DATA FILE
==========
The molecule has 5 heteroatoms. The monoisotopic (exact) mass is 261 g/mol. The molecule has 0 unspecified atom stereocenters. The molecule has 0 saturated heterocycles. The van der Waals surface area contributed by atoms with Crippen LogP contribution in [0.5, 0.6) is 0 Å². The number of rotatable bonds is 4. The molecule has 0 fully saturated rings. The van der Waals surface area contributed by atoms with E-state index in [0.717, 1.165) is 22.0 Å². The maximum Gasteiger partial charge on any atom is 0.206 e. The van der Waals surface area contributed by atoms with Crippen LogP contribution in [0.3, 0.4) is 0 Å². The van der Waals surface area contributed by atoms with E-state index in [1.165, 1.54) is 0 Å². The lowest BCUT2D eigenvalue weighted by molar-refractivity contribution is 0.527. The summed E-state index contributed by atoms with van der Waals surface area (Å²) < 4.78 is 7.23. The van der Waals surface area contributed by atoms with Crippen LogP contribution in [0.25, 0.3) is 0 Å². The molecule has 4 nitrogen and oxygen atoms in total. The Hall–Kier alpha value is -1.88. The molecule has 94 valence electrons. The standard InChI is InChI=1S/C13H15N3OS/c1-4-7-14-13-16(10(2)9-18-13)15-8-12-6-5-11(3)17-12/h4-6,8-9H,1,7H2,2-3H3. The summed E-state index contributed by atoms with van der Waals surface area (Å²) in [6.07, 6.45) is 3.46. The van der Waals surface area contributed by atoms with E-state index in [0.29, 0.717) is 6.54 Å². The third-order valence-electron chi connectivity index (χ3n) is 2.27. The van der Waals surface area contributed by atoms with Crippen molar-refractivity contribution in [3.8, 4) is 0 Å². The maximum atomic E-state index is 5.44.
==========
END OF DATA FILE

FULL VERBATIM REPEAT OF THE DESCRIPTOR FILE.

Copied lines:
The molecule has 5 heteroatoms. The monoisotopic (exact) mass is 261 g/mol. The molecule has 0 unspecified atom stereocenters. The molecule has 0 saturated heterocycles. The van der Waals surface area contributed by atoms with Crippen LogP contribution in [0.5, 0.6) is 0 Å². The number of rotatable bonds is 4. The molecule has 0 fully saturated rings. The van der Waals surface area contributed by atoms with E-state index in [0.717, 1.165) is 22.0 Å². The maximum Gasteiger partial charge on any atom is 0.206 e. The van der Waals surface area contributed by atoms with Crippen LogP contribution in [0.3, 0.4) is 0 Å². The van der Waals surface area contributed by atoms with E-state index in [1.165, 1.54) is 0 Å². The lowest BCUT2D eigenvalue weighted by molar-refractivity contribution is 0.527. The summed E-state index contributed by atoms with van der Waals surface area (Å²) < 4.78 is 7.23. The van der Waals surface area contributed by atoms with Crippen LogP contribution in [0.25, 0.3) is 0 Å². The molecule has 4 nitrogen and oxygen atoms in total. The Hall–Kier alpha value is -1.88. The molecule has 94 valence electrons. The standard InChI is InChI=1S/C13H15N3OS/c1-4-7-14-13-16(10(2)9-18-13)15-8-12-6-5-11(3)17-12/h4-6,8-9H,1,7H2,2-3H3. The summed E-state index contributed by atoms with van der Waals surface area (Å²) in [6.07, 6.45) is 3.46. The van der Waals surface area contributed by atoms with E-state index in [0.29, 0.717) is 6.54 Å². The third-order valence-electron chi connectivity index (χ3n) is 2.27. The van der Waals surface area contributed by atoms with Crippen molar-refractivity contribution in [3.8, 4) is 0 Å². The maximum atomic E-state index is 5.44.